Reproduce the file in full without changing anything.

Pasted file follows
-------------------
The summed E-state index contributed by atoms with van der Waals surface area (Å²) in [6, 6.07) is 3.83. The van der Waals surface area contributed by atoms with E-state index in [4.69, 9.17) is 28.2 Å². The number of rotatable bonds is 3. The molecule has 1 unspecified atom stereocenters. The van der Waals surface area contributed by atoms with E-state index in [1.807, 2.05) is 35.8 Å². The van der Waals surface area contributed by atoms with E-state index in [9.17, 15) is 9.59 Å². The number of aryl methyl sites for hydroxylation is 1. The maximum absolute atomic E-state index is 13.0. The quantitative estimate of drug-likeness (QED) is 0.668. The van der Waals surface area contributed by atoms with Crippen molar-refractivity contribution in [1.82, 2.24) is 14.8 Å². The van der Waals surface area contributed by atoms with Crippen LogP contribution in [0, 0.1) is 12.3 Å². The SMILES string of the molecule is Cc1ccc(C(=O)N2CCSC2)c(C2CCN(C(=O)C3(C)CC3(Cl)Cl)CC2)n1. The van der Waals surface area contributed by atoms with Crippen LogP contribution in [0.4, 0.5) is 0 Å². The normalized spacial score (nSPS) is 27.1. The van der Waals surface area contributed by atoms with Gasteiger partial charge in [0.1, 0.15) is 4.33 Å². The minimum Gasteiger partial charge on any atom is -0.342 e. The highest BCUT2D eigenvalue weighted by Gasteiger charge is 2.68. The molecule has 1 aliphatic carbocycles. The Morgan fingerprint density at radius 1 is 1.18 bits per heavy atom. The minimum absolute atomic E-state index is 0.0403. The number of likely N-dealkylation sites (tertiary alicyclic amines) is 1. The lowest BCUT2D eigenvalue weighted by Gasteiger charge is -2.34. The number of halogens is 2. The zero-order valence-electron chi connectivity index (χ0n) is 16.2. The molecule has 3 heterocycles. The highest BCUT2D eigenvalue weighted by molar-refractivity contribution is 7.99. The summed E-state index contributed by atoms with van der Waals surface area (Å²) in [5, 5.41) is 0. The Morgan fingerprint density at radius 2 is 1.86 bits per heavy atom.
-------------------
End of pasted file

The summed E-state index contributed by atoms with van der Waals surface area (Å²) in [6, 6.07) is 3.83. The van der Waals surface area contributed by atoms with E-state index in [4.69, 9.17) is 28.2 Å². The number of rotatable bonds is 3. The molecule has 1 unspecified atom stereocenters. The van der Waals surface area contributed by atoms with E-state index in [1.807, 2.05) is 35.8 Å². The van der Waals surface area contributed by atoms with E-state index in [9.17, 15) is 9.59 Å². The number of aryl methyl sites for hydroxylation is 1. The maximum absolute atomic E-state index is 13.0. The quantitative estimate of drug-likeness (QED) is 0.668. The van der Waals surface area contributed by atoms with Crippen molar-refractivity contribution in [1.82, 2.24) is 14.8 Å². The van der Waals surface area contributed by atoms with Crippen LogP contribution in [0, 0.1) is 12.3 Å². The SMILES string of the molecule is Cc1ccc(C(=O)N2CCSC2)c(C2CCN(C(=O)C3(C)CC3(Cl)Cl)CC2)n1. The van der Waals surface area contributed by atoms with Crippen LogP contribution in [0.4, 0.5) is 0 Å². The normalized spacial score (nSPS) is 27.1. The van der Waals surface area contributed by atoms with Gasteiger partial charge in [0.1, 0.15) is 4.33 Å². The minimum Gasteiger partial charge on any atom is -0.342 e. The highest BCUT2D eigenvalue weighted by Gasteiger charge is 2.68. The molecule has 1 aliphatic carbocycles. The Morgan fingerprint density at radius 1 is 1.18 bits per heavy atom. The minimum absolute atomic E-state index is 0.0403. The number of likely N-dealkylation sites (tertiary alicyclic amines) is 1. The lowest BCUT2D eigenvalue weighted by Gasteiger charge is -2.34. The number of halogens is 2. The zero-order valence-electron chi connectivity index (χ0n) is 16.2. The molecule has 3 heterocycles. The highest BCUT2D eigenvalue weighted by molar-refractivity contribution is 7.99. The summed E-state index contributed by atoms with van der Waals surface area (Å²) in [5, 5.41) is 0. The Morgan fingerprint density at radius 2 is 1.86 bits per heavy atom.